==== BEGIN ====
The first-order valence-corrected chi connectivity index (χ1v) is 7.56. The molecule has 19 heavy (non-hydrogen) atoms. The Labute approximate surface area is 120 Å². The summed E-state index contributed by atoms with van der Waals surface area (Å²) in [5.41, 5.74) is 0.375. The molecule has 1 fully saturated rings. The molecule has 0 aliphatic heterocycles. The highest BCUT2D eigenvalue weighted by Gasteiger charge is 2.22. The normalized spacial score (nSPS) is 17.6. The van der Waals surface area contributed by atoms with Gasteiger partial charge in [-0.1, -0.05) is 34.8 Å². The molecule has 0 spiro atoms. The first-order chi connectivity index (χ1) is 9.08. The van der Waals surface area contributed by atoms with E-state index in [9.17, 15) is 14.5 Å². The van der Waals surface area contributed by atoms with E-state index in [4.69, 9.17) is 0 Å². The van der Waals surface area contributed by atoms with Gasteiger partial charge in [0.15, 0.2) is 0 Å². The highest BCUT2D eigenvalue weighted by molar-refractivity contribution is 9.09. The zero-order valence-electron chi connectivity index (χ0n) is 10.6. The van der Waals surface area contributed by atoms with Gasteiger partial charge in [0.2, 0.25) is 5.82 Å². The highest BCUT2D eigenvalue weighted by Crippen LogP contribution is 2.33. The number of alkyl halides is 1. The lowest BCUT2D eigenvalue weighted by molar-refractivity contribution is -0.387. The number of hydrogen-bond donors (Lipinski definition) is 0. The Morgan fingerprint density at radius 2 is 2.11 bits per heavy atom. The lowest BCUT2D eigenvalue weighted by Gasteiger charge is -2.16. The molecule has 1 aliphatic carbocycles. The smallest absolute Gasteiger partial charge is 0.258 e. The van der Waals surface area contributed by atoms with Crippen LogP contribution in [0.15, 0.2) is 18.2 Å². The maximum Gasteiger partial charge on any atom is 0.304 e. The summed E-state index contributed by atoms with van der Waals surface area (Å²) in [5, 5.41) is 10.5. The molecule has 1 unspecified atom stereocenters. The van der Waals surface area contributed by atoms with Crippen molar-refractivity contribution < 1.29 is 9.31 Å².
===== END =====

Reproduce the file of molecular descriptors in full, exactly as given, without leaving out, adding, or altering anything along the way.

The first-order valence-corrected chi connectivity index (χ1v) is 7.56. The molecule has 19 heavy (non-hydrogen) atoms. The Labute approximate surface area is 120 Å². The summed E-state index contributed by atoms with van der Waals surface area (Å²) in [5.41, 5.74) is 0.375. The molecule has 1 fully saturated rings. The molecule has 0 aliphatic heterocycles. The highest BCUT2D eigenvalue weighted by Gasteiger charge is 2.22. The normalized spacial score (nSPS) is 17.6. The van der Waals surface area contributed by atoms with Gasteiger partial charge in [-0.1, -0.05) is 34.8 Å². The molecule has 0 spiro atoms. The first-order chi connectivity index (χ1) is 9.08. The van der Waals surface area contributed by atoms with E-state index in [9.17, 15) is 14.5 Å². The van der Waals surface area contributed by atoms with E-state index in [4.69, 9.17) is 0 Å². The van der Waals surface area contributed by atoms with Gasteiger partial charge in [0.15, 0.2) is 0 Å². The highest BCUT2D eigenvalue weighted by molar-refractivity contribution is 9.09. The zero-order valence-electron chi connectivity index (χ0n) is 10.6. The van der Waals surface area contributed by atoms with Gasteiger partial charge in [0.2, 0.25) is 5.82 Å². The highest BCUT2D eigenvalue weighted by Crippen LogP contribution is 2.33. The number of alkyl halides is 1. The lowest BCUT2D eigenvalue weighted by molar-refractivity contribution is -0.387. The number of hydrogen-bond donors (Lipinski definition) is 0. The Morgan fingerprint density at radius 2 is 2.11 bits per heavy atom. The lowest BCUT2D eigenvalue weighted by Gasteiger charge is -2.16. The molecule has 1 aliphatic carbocycles. The smallest absolute Gasteiger partial charge is 0.258 e. The van der Waals surface area contributed by atoms with Crippen LogP contribution in [0.15, 0.2) is 18.2 Å². The maximum Gasteiger partial charge on any atom is 0.304 e. The summed E-state index contributed by atoms with van der Waals surface area (Å²) in [5, 5.41) is 10.5. The molecule has 1 unspecified atom stereocenters. The van der Waals surface area contributed by atoms with Crippen molar-refractivity contribution < 1.29 is 9.31 Å².